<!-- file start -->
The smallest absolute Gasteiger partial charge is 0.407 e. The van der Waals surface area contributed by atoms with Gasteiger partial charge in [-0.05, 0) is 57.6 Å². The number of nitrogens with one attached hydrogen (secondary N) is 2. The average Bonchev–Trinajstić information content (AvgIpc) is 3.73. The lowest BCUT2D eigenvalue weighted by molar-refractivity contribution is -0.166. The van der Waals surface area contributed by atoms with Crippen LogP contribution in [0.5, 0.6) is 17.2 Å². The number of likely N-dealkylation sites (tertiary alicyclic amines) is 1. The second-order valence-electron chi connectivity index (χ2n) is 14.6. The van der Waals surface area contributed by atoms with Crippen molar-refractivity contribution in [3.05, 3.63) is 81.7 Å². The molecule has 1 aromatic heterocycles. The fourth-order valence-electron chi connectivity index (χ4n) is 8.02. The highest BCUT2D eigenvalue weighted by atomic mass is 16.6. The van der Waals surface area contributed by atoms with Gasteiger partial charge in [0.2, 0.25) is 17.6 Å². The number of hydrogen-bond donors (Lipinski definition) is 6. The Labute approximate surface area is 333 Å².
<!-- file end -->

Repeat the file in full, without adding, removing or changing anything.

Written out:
The smallest absolute Gasteiger partial charge is 0.407 e. The van der Waals surface area contributed by atoms with Gasteiger partial charge in [-0.05, 0) is 57.6 Å². The number of nitrogens with one attached hydrogen (secondary N) is 2. The average Bonchev–Trinajstić information content (AvgIpc) is 3.73. The lowest BCUT2D eigenvalue weighted by molar-refractivity contribution is -0.166. The van der Waals surface area contributed by atoms with Crippen LogP contribution in [0.5, 0.6) is 17.2 Å². The number of likely N-dealkylation sites (tertiary alicyclic amines) is 1. The second-order valence-electron chi connectivity index (χ2n) is 14.6. The van der Waals surface area contributed by atoms with Crippen molar-refractivity contribution in [3.05, 3.63) is 81.7 Å². The molecule has 1 aromatic heterocycles. The fourth-order valence-electron chi connectivity index (χ4n) is 8.02. The highest BCUT2D eigenvalue weighted by atomic mass is 16.6. The van der Waals surface area contributed by atoms with Gasteiger partial charge in [0.2, 0.25) is 17.6 Å². The number of hydrogen-bond donors (Lipinski definition) is 6. The Labute approximate surface area is 333 Å².